Everyone wants what’s best for future generations, but very rarely do children get the chance to share their ideas with leaders.
Officials in Arizona and Sonora are working to close that barrier with the Cross-Border Youth Summit (CBYS), which provides junior high and high schoolers from both sides of the border a place to gather and share their experiences while also proposing solutions for a wide variety of topics.
“This is a game changer for our region,” said Emilio Gaynor, Chicanos Por La Causa Director of International Development and co-chair of the Arizona Mexico Commission’s Community & Social Organizations Committee. “It just opens up [their] mind and eyes and shows [them] that people and kids are very similar to you even though they’re in a different country and they speak a different language.”
Collaborative Research & Design Lab (CRADL) started the CBYS to empower tomorrow’s leaders and community builders by providing them with tools to inspire others. Last week, more than 500 students convened in Phoenix to collaborate on solutions regarding topics from prejudice and bullying to commerce, education and media.
“Every day, politicians, business leaders, and community advocates on both sides of the Mexico-United States border make decisions they hope will improve the lives of future generations. What does the future generation think of these decisions?” CRADL writes. “What can politicians, business leaders, and community advocates learn from the youth of both countries?”
“It was a great opportunity to come together with our Sonoran partners [and] converse with youth and learn from them… [ways] to help potentially shape our work,” said Maria Cristina Fuentes, director of the Governor’s Office of Youth, Faith and Family, and co-chair of the Arizona Mexico Commission’s Community & Social Organizations Committee.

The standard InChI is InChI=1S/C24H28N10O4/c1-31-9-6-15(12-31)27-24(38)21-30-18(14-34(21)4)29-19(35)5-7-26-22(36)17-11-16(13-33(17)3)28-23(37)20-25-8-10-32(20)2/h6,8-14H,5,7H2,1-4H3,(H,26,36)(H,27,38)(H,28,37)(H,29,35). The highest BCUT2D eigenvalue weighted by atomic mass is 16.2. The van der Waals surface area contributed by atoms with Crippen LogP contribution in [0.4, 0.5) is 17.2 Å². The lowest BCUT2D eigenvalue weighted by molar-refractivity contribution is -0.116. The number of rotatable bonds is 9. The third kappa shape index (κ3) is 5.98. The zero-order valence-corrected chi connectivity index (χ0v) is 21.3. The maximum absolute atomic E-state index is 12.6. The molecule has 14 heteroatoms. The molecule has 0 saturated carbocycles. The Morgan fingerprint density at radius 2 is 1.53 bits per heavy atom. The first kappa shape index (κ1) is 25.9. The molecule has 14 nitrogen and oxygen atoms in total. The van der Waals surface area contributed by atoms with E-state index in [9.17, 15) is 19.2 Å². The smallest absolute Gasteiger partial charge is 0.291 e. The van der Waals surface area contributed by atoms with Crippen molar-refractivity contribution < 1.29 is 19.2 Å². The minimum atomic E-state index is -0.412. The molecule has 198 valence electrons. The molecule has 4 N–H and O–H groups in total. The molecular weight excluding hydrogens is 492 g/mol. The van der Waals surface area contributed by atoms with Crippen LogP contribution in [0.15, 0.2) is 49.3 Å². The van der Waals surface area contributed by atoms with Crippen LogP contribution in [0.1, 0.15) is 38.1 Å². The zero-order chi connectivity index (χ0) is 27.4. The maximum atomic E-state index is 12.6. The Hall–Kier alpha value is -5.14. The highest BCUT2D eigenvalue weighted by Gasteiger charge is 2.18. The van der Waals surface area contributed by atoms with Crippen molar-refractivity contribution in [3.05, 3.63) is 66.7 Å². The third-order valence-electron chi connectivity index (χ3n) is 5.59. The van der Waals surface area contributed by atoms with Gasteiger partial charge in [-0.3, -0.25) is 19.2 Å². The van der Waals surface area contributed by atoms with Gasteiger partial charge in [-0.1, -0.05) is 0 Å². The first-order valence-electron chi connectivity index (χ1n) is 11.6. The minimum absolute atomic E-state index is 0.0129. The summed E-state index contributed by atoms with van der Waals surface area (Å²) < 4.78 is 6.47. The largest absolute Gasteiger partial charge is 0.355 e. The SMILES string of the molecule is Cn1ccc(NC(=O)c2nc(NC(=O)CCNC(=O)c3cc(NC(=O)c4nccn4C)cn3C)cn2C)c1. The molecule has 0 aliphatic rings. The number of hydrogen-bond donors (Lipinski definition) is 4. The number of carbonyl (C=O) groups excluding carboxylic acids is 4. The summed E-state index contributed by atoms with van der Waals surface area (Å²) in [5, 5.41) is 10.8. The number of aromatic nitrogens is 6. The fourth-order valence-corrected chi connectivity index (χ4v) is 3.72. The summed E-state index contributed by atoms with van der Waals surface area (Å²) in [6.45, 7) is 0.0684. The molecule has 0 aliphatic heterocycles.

According to CRADL, Generation Z or the “Plurals” — people born after 1997 — have a lot to teach the older generations and the summit gives them that opportunity.
“These kids are our future and having them meet at such a young age opens up worlds of opportunity in the future,” Gaynor said.
The students spent two days together at the Phoenix Convention Center discussing the future of youth in both countries and put together policy statements that will help guide current leaders.
The group arranged a detailed presentation based on what they concluded on how they want to be educated; what they want from future jobs; the products they want to buy and the companies they want to support; how they want to be portrayed in the media; ideas for eliminating bullying and prejudice; and creating a better future.
But the summit did more than provide students with a space to problem solve, it allowed them to make connections with peers across the border and break down cultural barriers.
“Phoenix and Hermosillo, the largest city in Arizona and the largest city in Sonora, we are sister cities, which means as you look across the rows here and you see the young people, the students from across the border, they are familia,” Congressman Greg Stanton (CD-9) told the students. “The closer we can come together from a business perspective, trade, education, arts and culture, the closer we can come together, the better off we will be together.”
“The biggest benefit is that you link the two countries together through our youth,” Gaynor added. “By doing this you get rid of prejudices, you get rid of the wrong idea of what the other might look like or might be like, you actually get to meet people and know how they really are and who they really are… It really is an unbelievable opportunity.”
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